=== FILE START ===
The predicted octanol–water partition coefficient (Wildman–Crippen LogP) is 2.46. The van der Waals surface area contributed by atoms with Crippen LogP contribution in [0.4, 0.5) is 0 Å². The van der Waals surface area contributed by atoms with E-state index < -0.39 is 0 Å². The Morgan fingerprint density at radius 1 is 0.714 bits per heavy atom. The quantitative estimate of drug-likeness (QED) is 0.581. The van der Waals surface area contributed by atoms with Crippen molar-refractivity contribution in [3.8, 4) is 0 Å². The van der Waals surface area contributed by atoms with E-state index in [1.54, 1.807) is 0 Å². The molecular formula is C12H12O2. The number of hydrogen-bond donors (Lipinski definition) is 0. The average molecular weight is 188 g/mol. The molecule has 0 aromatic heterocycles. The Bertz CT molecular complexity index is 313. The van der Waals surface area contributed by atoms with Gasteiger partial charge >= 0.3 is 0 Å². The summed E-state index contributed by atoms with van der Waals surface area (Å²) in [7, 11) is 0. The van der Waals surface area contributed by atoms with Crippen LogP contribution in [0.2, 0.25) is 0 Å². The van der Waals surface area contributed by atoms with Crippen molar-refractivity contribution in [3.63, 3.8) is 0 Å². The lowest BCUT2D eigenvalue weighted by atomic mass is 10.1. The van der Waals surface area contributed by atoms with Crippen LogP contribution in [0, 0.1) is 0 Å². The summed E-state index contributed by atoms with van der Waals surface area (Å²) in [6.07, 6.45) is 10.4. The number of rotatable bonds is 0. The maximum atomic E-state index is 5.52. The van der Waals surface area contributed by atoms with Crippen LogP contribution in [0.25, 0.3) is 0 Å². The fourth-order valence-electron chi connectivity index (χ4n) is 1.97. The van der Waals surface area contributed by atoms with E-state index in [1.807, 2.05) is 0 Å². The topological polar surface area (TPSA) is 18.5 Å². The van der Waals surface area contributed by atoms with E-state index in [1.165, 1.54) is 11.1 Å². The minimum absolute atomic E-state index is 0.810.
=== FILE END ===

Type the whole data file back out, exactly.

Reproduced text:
The predicted octanol–water partition coefficient (Wildman–Crippen LogP) is 2.46. The van der Waals surface area contributed by atoms with Crippen LogP contribution in [0.4, 0.5) is 0 Å². The van der Waals surface area contributed by atoms with E-state index < -0.39 is 0 Å². The Morgan fingerprint density at radius 1 is 0.714 bits per heavy atom. The quantitative estimate of drug-likeness (QED) is 0.581. The van der Waals surface area contributed by atoms with Crippen molar-refractivity contribution in [3.8, 4) is 0 Å². The van der Waals surface area contributed by atoms with E-state index in [1.54, 1.807) is 0 Å². The molecular formula is C12H12O2. The number of hydrogen-bond donors (Lipinski definition) is 0. The average molecular weight is 188 g/mol. The molecule has 0 aromatic heterocycles. The Bertz CT molecular complexity index is 313. The van der Waals surface area contributed by atoms with Gasteiger partial charge >= 0.3 is 0 Å². The summed E-state index contributed by atoms with van der Waals surface area (Å²) in [7, 11) is 0. The van der Waals surface area contributed by atoms with Crippen LogP contribution in [0.2, 0.25) is 0 Å². The van der Waals surface area contributed by atoms with Crippen molar-refractivity contribution in [3.63, 3.8) is 0 Å². The lowest BCUT2D eigenvalue weighted by atomic mass is 10.1. The van der Waals surface area contributed by atoms with Crippen LogP contribution in [0, 0.1) is 0 Å². The summed E-state index contributed by atoms with van der Waals surface area (Å²) in [6.07, 6.45) is 10.4. The number of rotatable bonds is 0. The maximum atomic E-state index is 5.52. The van der Waals surface area contributed by atoms with Crippen LogP contribution in [0.25, 0.3) is 0 Å². The fourth-order valence-electron chi connectivity index (χ4n) is 1.97. The van der Waals surface area contributed by atoms with E-state index in [1.807, 2.05) is 0 Å². The topological polar surface area (TPSA) is 18.5 Å². The van der Waals surface area contributed by atoms with E-state index in [1.165, 1.54) is 11.1 Å². The minimum absolute atomic E-state index is 0.810.